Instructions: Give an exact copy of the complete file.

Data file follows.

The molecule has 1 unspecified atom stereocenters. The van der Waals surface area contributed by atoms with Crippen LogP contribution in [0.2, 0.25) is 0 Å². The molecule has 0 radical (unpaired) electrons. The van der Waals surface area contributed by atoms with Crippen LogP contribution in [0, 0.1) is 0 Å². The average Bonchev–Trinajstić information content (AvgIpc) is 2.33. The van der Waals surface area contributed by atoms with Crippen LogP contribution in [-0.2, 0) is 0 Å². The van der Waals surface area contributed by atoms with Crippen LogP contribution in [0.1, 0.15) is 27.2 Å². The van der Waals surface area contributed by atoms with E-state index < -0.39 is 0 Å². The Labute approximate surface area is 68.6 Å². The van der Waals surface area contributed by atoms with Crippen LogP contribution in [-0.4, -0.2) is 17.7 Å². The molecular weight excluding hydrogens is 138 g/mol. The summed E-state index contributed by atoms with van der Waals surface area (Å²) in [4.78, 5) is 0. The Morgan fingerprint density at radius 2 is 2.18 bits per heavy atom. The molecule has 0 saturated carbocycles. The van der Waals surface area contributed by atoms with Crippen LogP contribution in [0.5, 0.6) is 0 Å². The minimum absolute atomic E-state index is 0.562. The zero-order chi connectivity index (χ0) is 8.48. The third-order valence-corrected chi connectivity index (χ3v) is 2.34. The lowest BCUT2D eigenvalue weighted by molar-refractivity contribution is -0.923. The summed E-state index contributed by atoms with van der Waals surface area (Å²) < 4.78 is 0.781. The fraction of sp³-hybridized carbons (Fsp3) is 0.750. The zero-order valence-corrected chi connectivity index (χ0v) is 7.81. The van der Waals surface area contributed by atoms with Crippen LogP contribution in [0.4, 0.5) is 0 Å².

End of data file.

The molecule has 1 unspecified atom stereocenters. The van der Waals surface area contributed by atoms with Crippen LogP contribution in [0.2, 0.25) is 0 Å². The molecule has 0 radical (unpaired) electrons. The van der Waals surface area contributed by atoms with Crippen LogP contribution in [0, 0.1) is 0 Å². The average Bonchev–Trinajstić information content (AvgIpc) is 2.33. The van der Waals surface area contributed by atoms with Crippen LogP contribution in [-0.2, 0) is 0 Å². The van der Waals surface area contributed by atoms with Crippen LogP contribution in [0.1, 0.15) is 27.2 Å². The van der Waals surface area contributed by atoms with E-state index < -0.39 is 0 Å². The Labute approximate surface area is 68.6 Å². The van der Waals surface area contributed by atoms with Crippen LogP contribution in [-0.4, -0.2) is 17.7 Å². The molecular weight excluding hydrogens is 138 g/mol. The summed E-state index contributed by atoms with van der Waals surface area (Å²) in [4.78, 5) is 0. The Morgan fingerprint density at radius 2 is 2.18 bits per heavy atom. The molecule has 0 saturated carbocycles. The van der Waals surface area contributed by atoms with Crippen LogP contribution in [0.5, 0.6) is 0 Å². The minimum absolute atomic E-state index is 0.562. The zero-order chi connectivity index (χ0) is 8.48. The third-order valence-corrected chi connectivity index (χ3v) is 2.34. The lowest BCUT2D eigenvalue weighted by molar-refractivity contribution is -0.923. The summed E-state index contributed by atoms with van der Waals surface area (Å²) < 4.78 is 0.781. The fraction of sp³-hybridized carbons (Fsp3) is 0.750. The zero-order valence-corrected chi connectivity index (χ0v) is 7.81. The van der Waals surface area contributed by atoms with Crippen LogP contribution in [0.4, 0.5) is 0 Å².